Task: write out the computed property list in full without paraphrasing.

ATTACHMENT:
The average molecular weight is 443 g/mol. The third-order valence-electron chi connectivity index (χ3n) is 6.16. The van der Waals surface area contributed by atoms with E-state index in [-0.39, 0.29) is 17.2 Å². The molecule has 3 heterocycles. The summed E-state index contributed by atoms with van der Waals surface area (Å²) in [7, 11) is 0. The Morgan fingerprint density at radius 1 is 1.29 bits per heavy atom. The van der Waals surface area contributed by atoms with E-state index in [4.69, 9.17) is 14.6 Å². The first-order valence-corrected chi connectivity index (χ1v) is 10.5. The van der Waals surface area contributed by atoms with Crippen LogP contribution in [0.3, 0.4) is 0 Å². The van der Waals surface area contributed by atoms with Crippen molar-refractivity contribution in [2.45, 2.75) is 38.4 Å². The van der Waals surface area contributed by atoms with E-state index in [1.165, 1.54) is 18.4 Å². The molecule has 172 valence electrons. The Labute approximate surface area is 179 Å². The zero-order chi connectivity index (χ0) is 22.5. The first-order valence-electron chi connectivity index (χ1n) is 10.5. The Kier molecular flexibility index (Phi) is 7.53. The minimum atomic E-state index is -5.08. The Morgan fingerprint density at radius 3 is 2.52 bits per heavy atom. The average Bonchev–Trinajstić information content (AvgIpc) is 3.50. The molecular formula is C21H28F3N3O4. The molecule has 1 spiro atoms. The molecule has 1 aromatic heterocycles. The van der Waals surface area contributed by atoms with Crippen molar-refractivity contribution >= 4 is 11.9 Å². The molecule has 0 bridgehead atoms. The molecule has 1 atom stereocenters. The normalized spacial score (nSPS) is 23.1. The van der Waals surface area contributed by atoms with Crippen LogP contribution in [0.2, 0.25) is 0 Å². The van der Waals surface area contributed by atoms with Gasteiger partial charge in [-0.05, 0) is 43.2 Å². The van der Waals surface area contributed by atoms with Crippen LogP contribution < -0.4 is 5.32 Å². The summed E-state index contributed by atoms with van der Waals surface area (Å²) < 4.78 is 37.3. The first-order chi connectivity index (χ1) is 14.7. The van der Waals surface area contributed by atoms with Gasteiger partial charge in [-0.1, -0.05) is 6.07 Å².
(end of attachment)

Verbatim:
The average molecular weight is 443 g/mol. The third-order valence-electron chi connectivity index (χ3n) is 6.16. The van der Waals surface area contributed by atoms with E-state index in [-0.39, 0.29) is 17.2 Å². The molecule has 3 heterocycles. The summed E-state index contributed by atoms with van der Waals surface area (Å²) in [7, 11) is 0. The Morgan fingerprint density at radius 1 is 1.29 bits per heavy atom. The van der Waals surface area contributed by atoms with E-state index in [4.69, 9.17) is 14.6 Å². The first-order valence-corrected chi connectivity index (χ1v) is 10.5. The van der Waals surface area contributed by atoms with Crippen LogP contribution in [0.3, 0.4) is 0 Å². The van der Waals surface area contributed by atoms with Crippen molar-refractivity contribution in [2.45, 2.75) is 38.4 Å². The van der Waals surface area contributed by atoms with E-state index in [1.165, 1.54) is 18.4 Å². The molecule has 172 valence electrons. The Labute approximate surface area is 179 Å². The zero-order chi connectivity index (χ0) is 22.5. The first-order valence-electron chi connectivity index (χ1n) is 10.5. The Kier molecular flexibility index (Phi) is 7.53. The minimum atomic E-state index is -5.08. The Morgan fingerprint density at radius 3 is 2.52 bits per heavy atom. The average Bonchev–Trinajstić information content (AvgIpc) is 3.50. The molecular formula is C21H28F3N3O4. The molecule has 1 spiro atoms. The molecule has 1 aromatic heterocycles. The van der Waals surface area contributed by atoms with Crippen molar-refractivity contribution >= 4 is 11.9 Å². The molecule has 0 bridgehead atoms. The molecule has 1 atom stereocenters. The normalized spacial score (nSPS) is 23.1. The van der Waals surface area contributed by atoms with Crippen LogP contribution in [0.2, 0.25) is 0 Å². The van der Waals surface area contributed by atoms with Gasteiger partial charge in [-0.05, 0) is 43.2 Å². The van der Waals surface area contributed by atoms with Crippen LogP contribution < -0.4 is 5.32 Å². The summed E-state index contributed by atoms with van der Waals surface area (Å²) < 4.78 is 37.3. The first-order chi connectivity index (χ1) is 14.7. The van der Waals surface area contributed by atoms with Gasteiger partial charge in [-0.1, -0.05) is 6.07 Å².